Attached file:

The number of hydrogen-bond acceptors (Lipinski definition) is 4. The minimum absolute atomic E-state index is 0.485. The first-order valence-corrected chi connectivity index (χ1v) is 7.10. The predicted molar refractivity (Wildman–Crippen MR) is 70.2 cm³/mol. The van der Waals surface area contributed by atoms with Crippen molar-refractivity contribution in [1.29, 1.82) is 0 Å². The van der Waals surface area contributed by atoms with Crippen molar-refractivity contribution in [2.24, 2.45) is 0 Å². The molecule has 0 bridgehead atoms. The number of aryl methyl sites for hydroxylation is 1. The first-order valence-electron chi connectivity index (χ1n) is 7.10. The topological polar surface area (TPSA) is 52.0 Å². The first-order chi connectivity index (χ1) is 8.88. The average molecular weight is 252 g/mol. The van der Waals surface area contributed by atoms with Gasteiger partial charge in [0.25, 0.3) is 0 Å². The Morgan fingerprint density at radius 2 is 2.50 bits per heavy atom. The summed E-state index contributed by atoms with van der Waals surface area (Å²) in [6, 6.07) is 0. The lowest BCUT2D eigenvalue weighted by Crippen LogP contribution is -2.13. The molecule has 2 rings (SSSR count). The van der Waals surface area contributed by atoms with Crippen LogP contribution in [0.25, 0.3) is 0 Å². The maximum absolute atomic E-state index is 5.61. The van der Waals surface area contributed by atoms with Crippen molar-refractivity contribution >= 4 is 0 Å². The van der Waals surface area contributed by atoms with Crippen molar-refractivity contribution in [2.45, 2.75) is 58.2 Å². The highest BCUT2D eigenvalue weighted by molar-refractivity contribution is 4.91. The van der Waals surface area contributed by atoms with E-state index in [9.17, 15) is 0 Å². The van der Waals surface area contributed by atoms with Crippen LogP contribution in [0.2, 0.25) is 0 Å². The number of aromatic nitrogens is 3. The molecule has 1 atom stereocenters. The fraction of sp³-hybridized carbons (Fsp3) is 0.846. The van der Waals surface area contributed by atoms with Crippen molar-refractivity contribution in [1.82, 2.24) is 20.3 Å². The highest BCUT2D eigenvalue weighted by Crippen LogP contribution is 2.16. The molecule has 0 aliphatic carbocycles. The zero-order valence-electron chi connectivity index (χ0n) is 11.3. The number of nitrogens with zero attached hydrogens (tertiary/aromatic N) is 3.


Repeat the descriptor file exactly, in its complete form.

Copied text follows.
The number of hydrogen-bond acceptors (Lipinski definition) is 4. The minimum absolute atomic E-state index is 0.485. The first-order valence-corrected chi connectivity index (χ1v) is 7.10. The predicted molar refractivity (Wildman–Crippen MR) is 70.2 cm³/mol. The van der Waals surface area contributed by atoms with Crippen molar-refractivity contribution in [1.29, 1.82) is 0 Å². The van der Waals surface area contributed by atoms with Crippen molar-refractivity contribution in [2.24, 2.45) is 0 Å². The molecule has 0 bridgehead atoms. The number of aryl methyl sites for hydroxylation is 1. The first-order valence-electron chi connectivity index (χ1n) is 7.10. The topological polar surface area (TPSA) is 52.0 Å². The first-order chi connectivity index (χ1) is 8.88. The average molecular weight is 252 g/mol. The van der Waals surface area contributed by atoms with Gasteiger partial charge in [0.25, 0.3) is 0 Å². The Morgan fingerprint density at radius 2 is 2.50 bits per heavy atom. The summed E-state index contributed by atoms with van der Waals surface area (Å²) in [6, 6.07) is 0. The lowest BCUT2D eigenvalue weighted by Crippen LogP contribution is -2.13. The molecule has 2 rings (SSSR count). The van der Waals surface area contributed by atoms with Crippen LogP contribution in [0.25, 0.3) is 0 Å². The maximum absolute atomic E-state index is 5.61. The van der Waals surface area contributed by atoms with Crippen molar-refractivity contribution >= 4 is 0 Å². The van der Waals surface area contributed by atoms with Crippen molar-refractivity contribution in [2.45, 2.75) is 58.2 Å². The highest BCUT2D eigenvalue weighted by molar-refractivity contribution is 4.91. The van der Waals surface area contributed by atoms with E-state index in [9.17, 15) is 0 Å². The van der Waals surface area contributed by atoms with Crippen LogP contribution in [0.2, 0.25) is 0 Å². The number of aromatic nitrogens is 3. The molecule has 1 atom stereocenters. The fraction of sp³-hybridized carbons (Fsp3) is 0.846. The van der Waals surface area contributed by atoms with Crippen molar-refractivity contribution in [1.82, 2.24) is 20.3 Å². The highest BCUT2D eigenvalue weighted by Crippen LogP contribution is 2.16. The molecule has 0 aliphatic carbocycles. The zero-order valence-electron chi connectivity index (χ0n) is 11.3. The number of nitrogens with zero attached hydrogens (tertiary/aromatic N) is 3.